The Politics of ObamaCare, Social Security, and Medicare
Recently, a journalist asked me to compare the politics of the 2010 Affordable Care Act – known as ObamaCare – to the decades-ago creation of Social Security and Medicare, America’s largest and most popular social insurance programs. Her question led me to think about the nature of these landmark laws, the politics of their enactment, and the challenges of their implementation.
The Programs and Laws
Although the Affordable Care Act is a highly complex piece of legislation featuring many regulatory and intergovernmental provisions meant to address lack of health insurance coverage affecting a variety of different groups, Medicare and Social Security are much more focused programs offering benefits primarily to the elderly. Both Medicare and Social Security originated as part of larger pieces of legislation that included other key provisions.
When signed into law in August 1935, Social Security was only one part of the omnibus Social Security Act, which also had major provisions about social welfare assistance and unemployment insurance. As historians have noted, old-age insurance was not at the center of the political debates over enactment. During Congressional hearings, much more was said about unemployment insurance and social assistance than about old-age insurance, a type of program then little known in the United States outside expert circles.
In 1965, Medicare was enacted alongside Medicaid, a social assistance program that was meant to remain relatively small. Medicare was more visible and hotly debated. But over subsequent decades, Medicaid has become at least as controversial, in large part because it has been expanded by the states and federal authorities to fill gaps left by other parts of U.S. private and public health coverage for the poor, the disabled, and the elderly in need of long-term care. Today, the Affordable Care Act plans another Medicaid expansion, which is very contentious politically.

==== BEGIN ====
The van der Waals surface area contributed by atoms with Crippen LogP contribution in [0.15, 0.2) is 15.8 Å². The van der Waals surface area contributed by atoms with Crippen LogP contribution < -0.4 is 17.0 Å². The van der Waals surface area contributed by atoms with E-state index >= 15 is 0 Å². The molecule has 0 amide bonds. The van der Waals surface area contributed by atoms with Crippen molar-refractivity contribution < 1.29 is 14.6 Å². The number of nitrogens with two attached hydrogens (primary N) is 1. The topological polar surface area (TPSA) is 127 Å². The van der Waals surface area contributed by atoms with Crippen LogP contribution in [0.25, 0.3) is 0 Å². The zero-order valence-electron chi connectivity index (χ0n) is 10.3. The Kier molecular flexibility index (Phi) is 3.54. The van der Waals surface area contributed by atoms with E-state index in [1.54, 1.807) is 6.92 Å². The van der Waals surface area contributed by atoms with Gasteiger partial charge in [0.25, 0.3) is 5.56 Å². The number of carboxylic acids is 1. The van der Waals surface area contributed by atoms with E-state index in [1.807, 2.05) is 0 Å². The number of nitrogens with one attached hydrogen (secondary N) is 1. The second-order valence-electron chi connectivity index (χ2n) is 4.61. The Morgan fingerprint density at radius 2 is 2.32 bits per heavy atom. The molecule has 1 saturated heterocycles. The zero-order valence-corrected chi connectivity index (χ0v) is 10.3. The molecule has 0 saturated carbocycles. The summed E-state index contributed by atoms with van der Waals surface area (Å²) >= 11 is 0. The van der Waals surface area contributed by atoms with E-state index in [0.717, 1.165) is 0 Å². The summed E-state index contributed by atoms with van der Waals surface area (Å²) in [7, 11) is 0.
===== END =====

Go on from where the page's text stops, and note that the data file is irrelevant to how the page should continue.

Contrasting Political Dynamics at Enactment
Social Security and Medicare were originally enacted more easily and with a modicum of bipartisan support, because in 1935 and 1965 Democrats not only controlled the White House but had overwhelming majorities in both chambers of Congress. In contrast, ObamaCare barely made it through Congress in 2010, given thin Democratic majorities. Amid extreme partisan divides along ideological lines, it faced all-out Republican opposition.
- In April 1935, only 15 of the 102 House Republicans voted against proposed legislation for the Social Security Act, while 81 voted in favor. House Democrats were 284 in favor and 15 against (because, back then, some conservatives were in the Democratic Party). The pattern of support was similar in the Senate, where only one Democrat and five Republicans voted against the 1935 act (although closer divisions had occurred on earlier votes about crucial amendments, making it clear many Republicans disliked the idea of old-age insurance).
- After the landslide Democratic victory of November 1964, Medicare also received overwhelming support, even though about half of minority House Republicans and 17 out of 32 Senate Republicans voted against the legislation establishing Medicare and Medicaid.